What was the motivation behind the launch of Scitara?
Having done tech, services and global delivery, I thought I should combine these skills and focus on my finale!
Our core team believes Scitara is more than just a business, it is a goal of ours to solve a major problem that still exists in the scientific laboratory: data connectivity. We are pioneering a new digital revolution when it comes to lab data connectivity. We have invented a platform called Scitara DLX (data lab exchange), and our goal with this platform is to connect your instrument, application, or anything else you use in the lab to our platform and we guarantee they can talk to each other.
Our goal is that science labs can log into any system that they are currently using and can access data from any other system that is in the lab. We have a mantra of ‘no application or instrument left behind’. For us to achieve this goal we need cooperation from the industry, which is why I am calling this a finale. It will require all our connections we have made over the years and the reputation we have built to reach out to everyone in the ecosystem. Companies are making significant headway in their digital transformation initiatives, except they do not know how to get their lab data onto their digital platforms, and that is where we come in.
How did you find your entrepreneurial drive?
I am very driven to be independent. I am useless when it comes to working for someone else and fortunately, I have never had to. My personality drives me to try new things and dive into uncertainty and this has always pushed me into something completely new.
The building of my companies motivated me. What excites me is the building from the ground up. Each time the building is easier, but the expectations are higher. I do not build to divest – I build to create value, disrupt, and hopefully deliver a meaningful impact, and the rest takes care of itself.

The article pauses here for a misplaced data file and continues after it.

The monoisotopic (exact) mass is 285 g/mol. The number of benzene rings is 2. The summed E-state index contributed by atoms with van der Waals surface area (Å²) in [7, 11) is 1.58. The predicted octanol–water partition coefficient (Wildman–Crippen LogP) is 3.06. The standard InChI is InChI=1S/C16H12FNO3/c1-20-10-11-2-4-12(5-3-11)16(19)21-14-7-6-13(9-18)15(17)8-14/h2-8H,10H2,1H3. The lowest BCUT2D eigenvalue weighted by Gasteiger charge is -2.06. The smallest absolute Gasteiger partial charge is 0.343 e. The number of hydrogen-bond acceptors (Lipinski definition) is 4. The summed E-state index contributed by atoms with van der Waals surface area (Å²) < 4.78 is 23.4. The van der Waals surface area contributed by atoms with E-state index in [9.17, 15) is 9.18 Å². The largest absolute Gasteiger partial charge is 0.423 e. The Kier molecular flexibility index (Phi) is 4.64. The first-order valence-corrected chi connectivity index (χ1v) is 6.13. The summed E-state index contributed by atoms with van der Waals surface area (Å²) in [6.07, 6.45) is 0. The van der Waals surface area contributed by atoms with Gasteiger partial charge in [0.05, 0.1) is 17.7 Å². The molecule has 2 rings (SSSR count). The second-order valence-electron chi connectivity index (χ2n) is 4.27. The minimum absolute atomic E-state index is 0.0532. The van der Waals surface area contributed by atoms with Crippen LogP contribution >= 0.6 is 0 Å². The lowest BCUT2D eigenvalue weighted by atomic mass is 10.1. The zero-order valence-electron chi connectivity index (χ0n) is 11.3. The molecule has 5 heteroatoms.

If anyone comes to me for advice or mentoring, I ask them why? Why do you want to do it? Why you? What is the motivation? That tells a lot very early on about the chances of success that a person may or may not achieve. It does not guarantee success, but if you have a good understanding of the ‘why’ it helps you go a long way. Beyond that I’d say it is important to find a mentor from the industry – people need to recognise that investments happen in teams not necessarily ideas. Do not latch onto an idea too much because things can change.
Create a loyal fanbase, people often think I have 500+ clients, but it is not the number that counts, it is whether you have a handful of loyal clients who make a lot of noise and reopen doors. That becomes exceedingly important.
What would you say makes you a successful entrepreneur?
We do not rely on big sales engines in our industry. It is about building solid connections and networks. When clients learn that I created the concept behind several successful companies, people admire that. There is no better way to connect with a client than something that they are fond of and that I am proud of.
I have learnt the hard way; you build the best partnerships in tough times. When things do not go right, it is how you react that defines not only your relationship but your career as an entrepreneur. I have sold to the same clients across multiple companies. Most of those clients I have had difficult moments with, and it has made our relationship much more resilient.
Having a non-scientific viewpoint has also really helped, particularly when it comes to products. To be able to look at the consumer world, or industrial world or finance world and understand how technology has evolved there and bring those learnings into the scientific world is invaluable.
What does the future hold for Ajit Nagral?
This is the first time after having done this for 20+ years that I have the liberty and luxury to say if this part of my journey were to end, what would be my new journey? It is the first time I have thought about it, and I think it comes with experience and the safety net I have built for me and my family. I am eternally grateful to my customer, employees and investors to put me in this position.
Hopefully Scitara is my last company, as an operating founder. There are many other things I want to do. In addition to being a tech guy I am also a musician. There are things I am doing in music production that I have started already – hopefully in a few years once I am done with Scitara, that is where I will end up!